UPS's and battery Backups mostly a RipOff !!!


D

Dave

10 mo's ago I bought an APC BX1500 UPS/Battery Backup Cost me $169.95 plus
tax
Rated at 110 min backup time (proved to be 45 min). The first one was
defective. Got a replacement. It died after 10 months's !!!
APC didn't return my call for a service request !!!

Only buy a battery backup that will give you about 5 - 10 minutes. You only
want enough power reserve to be able to shut down your computer plus maybe 3
min more to be safe. Once it seems like power is back on and stable, turn
your computer back on. To buy anything that has more backup time than a few
minutes is NOTHING BUT A WASTE OF MONEY !!! A battery backup costing about
$40.00 or $50.00 bucks is about all that makes sense. If you want a UPS that
will keep your system up for several hours or all day, you'll have to pay a
fortune. These half way 60-240 min backups are in fact not even good for
half that time and are nothing BUT A WASTE OF MONEY !!! Companies keep
changing the model numbers so by the time problems happen, likely the UPS
you bought will no longer
be in stores - Your basic shell game !
 
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D

Dave (from the UK)

Dave said:
10 mo's ago I bought an APC BX1500 UPS/Battery Backup Cost me $169.95 plus
tax

That is a cheap UPS
Rated at 110 min backup time (proved to be 45 min). The first one was
defective. Got a replacement. It died after 10 months's !!!

These are low cost items.
APC didn't return my call for a service request !!!

Autonomy (battery operation time) is normally *not* quoted at full load,
but some fraction of it.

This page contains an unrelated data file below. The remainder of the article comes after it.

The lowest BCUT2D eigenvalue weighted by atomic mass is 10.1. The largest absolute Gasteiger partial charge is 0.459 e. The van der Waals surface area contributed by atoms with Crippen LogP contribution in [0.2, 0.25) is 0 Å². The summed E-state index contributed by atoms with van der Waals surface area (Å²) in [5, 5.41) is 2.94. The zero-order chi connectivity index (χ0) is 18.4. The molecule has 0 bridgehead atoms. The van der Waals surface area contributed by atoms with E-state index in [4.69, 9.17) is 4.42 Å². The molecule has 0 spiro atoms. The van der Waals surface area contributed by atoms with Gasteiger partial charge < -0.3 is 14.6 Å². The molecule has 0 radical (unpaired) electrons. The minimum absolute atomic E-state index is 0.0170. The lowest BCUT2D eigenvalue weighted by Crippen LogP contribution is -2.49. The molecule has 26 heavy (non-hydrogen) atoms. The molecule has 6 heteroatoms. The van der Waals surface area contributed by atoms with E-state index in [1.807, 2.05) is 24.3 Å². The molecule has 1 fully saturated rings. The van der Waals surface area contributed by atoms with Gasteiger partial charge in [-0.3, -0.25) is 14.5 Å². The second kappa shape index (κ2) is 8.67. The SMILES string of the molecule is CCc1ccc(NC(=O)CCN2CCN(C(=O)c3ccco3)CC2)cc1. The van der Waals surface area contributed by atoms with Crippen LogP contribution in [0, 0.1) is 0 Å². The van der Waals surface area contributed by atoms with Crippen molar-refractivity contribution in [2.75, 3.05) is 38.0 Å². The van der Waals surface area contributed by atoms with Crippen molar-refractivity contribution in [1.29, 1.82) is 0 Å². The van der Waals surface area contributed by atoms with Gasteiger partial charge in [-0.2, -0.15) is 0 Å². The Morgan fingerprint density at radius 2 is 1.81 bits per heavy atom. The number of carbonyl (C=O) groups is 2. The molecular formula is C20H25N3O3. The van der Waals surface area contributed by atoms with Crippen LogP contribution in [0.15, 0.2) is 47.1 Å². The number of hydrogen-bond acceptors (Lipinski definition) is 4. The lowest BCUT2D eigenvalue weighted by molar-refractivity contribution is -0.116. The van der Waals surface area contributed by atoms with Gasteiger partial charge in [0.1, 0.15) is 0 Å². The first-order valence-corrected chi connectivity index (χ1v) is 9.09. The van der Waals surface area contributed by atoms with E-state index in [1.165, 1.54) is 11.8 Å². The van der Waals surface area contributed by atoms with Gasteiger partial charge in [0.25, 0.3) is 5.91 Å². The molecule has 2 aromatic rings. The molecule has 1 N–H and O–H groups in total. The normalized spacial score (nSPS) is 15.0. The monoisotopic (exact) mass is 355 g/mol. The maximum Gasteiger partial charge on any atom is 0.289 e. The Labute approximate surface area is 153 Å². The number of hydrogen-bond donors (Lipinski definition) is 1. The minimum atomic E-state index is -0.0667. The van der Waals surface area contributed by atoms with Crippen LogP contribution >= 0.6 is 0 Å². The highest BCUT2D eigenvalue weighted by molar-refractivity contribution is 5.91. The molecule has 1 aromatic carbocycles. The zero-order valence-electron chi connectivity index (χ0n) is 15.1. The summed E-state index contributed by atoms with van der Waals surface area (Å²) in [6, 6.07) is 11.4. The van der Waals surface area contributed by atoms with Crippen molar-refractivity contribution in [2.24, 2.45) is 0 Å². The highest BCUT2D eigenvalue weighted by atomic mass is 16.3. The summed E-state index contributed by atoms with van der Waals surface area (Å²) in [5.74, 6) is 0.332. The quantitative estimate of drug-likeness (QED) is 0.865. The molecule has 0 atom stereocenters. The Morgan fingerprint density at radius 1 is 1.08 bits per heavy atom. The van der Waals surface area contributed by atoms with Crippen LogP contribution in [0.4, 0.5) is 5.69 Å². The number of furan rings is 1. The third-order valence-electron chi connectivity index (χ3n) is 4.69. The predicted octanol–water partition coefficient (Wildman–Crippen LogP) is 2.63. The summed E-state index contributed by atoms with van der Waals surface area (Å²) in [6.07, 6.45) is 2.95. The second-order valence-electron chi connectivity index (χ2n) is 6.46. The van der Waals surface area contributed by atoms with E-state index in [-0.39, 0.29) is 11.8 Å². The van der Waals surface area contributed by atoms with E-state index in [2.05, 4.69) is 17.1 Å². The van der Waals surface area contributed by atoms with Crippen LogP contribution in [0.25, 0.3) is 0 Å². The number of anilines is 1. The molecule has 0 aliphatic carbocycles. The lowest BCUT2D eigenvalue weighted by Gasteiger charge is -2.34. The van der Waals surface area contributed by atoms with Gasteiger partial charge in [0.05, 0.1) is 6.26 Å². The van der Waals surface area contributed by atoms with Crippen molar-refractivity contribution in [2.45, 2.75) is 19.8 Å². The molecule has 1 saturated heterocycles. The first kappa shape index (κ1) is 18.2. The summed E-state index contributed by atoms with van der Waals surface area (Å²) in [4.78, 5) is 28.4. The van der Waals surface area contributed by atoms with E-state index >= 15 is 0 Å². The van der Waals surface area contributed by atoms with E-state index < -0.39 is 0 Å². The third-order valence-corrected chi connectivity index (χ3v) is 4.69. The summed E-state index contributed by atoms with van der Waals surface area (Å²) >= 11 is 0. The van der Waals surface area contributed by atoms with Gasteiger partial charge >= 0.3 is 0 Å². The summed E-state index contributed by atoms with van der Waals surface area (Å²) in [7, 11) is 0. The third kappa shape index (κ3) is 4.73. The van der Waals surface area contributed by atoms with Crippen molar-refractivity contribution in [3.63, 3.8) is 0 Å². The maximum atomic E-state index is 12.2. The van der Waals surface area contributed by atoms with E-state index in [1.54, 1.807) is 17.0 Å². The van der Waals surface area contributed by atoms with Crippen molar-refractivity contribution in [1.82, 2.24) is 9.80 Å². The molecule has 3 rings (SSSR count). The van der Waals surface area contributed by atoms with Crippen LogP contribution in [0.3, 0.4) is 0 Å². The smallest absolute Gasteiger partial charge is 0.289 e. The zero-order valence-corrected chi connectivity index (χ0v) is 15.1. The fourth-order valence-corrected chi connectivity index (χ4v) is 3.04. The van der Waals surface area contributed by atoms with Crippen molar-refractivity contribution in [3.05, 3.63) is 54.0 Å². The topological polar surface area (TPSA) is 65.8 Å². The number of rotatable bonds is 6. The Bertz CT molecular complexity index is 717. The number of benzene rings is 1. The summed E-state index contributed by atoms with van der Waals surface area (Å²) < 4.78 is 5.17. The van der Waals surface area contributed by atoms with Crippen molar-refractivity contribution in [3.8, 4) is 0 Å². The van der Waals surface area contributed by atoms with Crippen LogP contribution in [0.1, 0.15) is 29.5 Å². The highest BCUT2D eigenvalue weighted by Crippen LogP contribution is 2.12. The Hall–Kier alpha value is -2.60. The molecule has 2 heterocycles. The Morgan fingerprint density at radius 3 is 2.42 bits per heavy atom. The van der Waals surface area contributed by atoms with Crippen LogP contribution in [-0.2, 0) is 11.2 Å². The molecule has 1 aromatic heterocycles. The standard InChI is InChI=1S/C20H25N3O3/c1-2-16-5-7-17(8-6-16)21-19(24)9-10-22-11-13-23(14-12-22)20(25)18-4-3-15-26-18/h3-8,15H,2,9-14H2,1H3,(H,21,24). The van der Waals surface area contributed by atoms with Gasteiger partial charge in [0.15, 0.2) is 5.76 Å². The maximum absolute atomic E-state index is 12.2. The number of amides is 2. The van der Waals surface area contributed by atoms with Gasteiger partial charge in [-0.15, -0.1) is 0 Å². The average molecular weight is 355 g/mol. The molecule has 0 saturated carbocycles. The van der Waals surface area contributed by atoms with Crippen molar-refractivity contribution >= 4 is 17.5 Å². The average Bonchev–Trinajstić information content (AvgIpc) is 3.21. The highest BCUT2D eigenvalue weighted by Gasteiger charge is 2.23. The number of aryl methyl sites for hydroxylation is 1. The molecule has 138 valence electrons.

I made the point on here only a week ago that low cost UPSs are often
more hassle than they are worth.
Only buy a battery backup that will give you about 5 - 10 minutes. You only
want enough power reserve to be able to shut down your computer plus maybe 3
min more to be safe. Once it seems like power is back on and stable, turn
your computer back on. To buy anything that has more backup time than a few
minutes is NOTHING BUT A WASTE OF MONEY !!!

A battery backup costing about
$40.00 or $50.00 bucks is about all that makes sense.

Except that at that price point, quality will be poor. They are often
less reliable than the mains supply they are supposed to be guarding you
from.

Given the choice of no USP or a $50 UPS I'd settle for no UPS.
If you want a UPS that
will keep your system up for several hours or all day, you'll have to pay a
fortune.

True. In fact diesel generators are really the only practical way for
all day.

I've had 5 hours on my UPS with a low-spec computer on it. But that UPS
cost 20 x what you paid for your unit. It will not run from a standard
13A socket in the UK, but needs to be hardwired in to a 32A outlet.
(since we have twice the voltage, the same current gives us twice the
power, so that would need something like a 63 A connection in the US).
These half way 60-240 min backups are in fact not even good for
half that time and are nothing BUT A WASTE OF MONEY !!! Companies keep
changing the model numbers so by the time problems happen, likely the UPS
you bought will no longer
be in stores - Your basic shell game !


---
Dave K MCSE.

MCSE = Minefield Consultant and Solitaire Expert.

Please note my email address changes periodically to avoid spam.
It is always of the form: [email protected] Hitting reply will work
for a couple of months only. Later set it manually.
 
R

Robbie McFerren

I just purchased a UPS from newegg. It just lost it's rebate so it is
now 74.99 USD for 750 VA. It is a Powercom office UPS 750S and it seems
okay, but the most I've had it offline intentionally was for about 50